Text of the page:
Rabbinical Commentary: Tax Educational Credits

Posted on January 16, 2009 In Blog

On the eve of Barack Obama’s inauguration, the Jewish Exponent solicited local Jews to provide unsolicited advice to the president-elect, focusing on their areas of expertise or activism. The following was submitted by Rabbi Avraham J. Shmidman, religious leader of Lower Merion Synagogue, Bala Cynwyd, Pennsylvania.

Rabbi Avraham J. Shmidman

You have attempted to present yourself as someone who seeks practical results and is open to ideas that aren’t naturally yours.

In fact, you told The Milwaukee Journal-Sentinel in February, with reference to school vouchers: “I will not allow my predispositions to stand in the way of making sure that our kids can learn.”

Its clear advantages notwithstanding, school vouchers are highly controversial. What should not be are tax education credits.

Here’s why:

· Tax education credits are constitutional, as the U.S. Supreme Court ruled in 1983.

· No government money goes to schools. They are personal or corporate funds that pay for tutoring, books, educational software, etc., and may also pay for a portion of private tuition.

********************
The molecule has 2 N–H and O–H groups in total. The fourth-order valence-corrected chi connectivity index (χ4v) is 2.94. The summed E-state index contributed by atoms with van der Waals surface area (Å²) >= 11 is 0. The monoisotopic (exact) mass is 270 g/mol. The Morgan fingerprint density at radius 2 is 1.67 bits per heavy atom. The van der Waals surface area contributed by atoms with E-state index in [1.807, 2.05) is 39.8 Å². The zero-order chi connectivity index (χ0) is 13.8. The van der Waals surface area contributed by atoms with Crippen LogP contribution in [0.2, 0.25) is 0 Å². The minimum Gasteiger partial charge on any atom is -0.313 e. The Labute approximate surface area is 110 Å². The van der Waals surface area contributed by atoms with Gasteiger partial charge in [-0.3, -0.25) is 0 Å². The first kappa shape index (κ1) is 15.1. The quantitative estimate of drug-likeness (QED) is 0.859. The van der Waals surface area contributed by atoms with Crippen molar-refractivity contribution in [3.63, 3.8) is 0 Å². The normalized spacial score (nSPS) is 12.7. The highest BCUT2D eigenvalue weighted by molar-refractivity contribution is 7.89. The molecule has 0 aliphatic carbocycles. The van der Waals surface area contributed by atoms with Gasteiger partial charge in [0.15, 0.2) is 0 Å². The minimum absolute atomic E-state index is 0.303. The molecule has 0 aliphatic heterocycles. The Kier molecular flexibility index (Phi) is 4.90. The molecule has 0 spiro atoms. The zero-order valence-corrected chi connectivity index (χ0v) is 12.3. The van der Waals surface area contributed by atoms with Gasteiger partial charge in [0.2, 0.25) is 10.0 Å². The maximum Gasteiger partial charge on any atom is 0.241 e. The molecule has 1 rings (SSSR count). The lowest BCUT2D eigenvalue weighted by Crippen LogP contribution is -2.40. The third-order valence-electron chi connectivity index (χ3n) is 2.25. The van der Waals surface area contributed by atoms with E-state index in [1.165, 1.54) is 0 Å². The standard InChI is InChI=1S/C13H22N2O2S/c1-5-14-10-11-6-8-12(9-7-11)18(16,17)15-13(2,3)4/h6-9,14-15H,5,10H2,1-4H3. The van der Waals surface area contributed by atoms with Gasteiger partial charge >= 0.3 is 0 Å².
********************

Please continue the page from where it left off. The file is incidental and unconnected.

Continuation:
· Tax credits do not harm public schools. On the contrary, they enable parents access to materials and services, like SAT prep courses, they would not otherwise necessarily receive.

· No money is taken away from public schools. The opposite is true. More money goes toward education, but without bureaucratic hoops.

· Tax credits are efficient, and allow companies and parents to choose and directly spend the money.

· Everyone benefits. Parents choose what’s best for their children. Schools can receive funding by partnering with businesses. Companies and parents get tax credits, and most importantly students receive better education and services.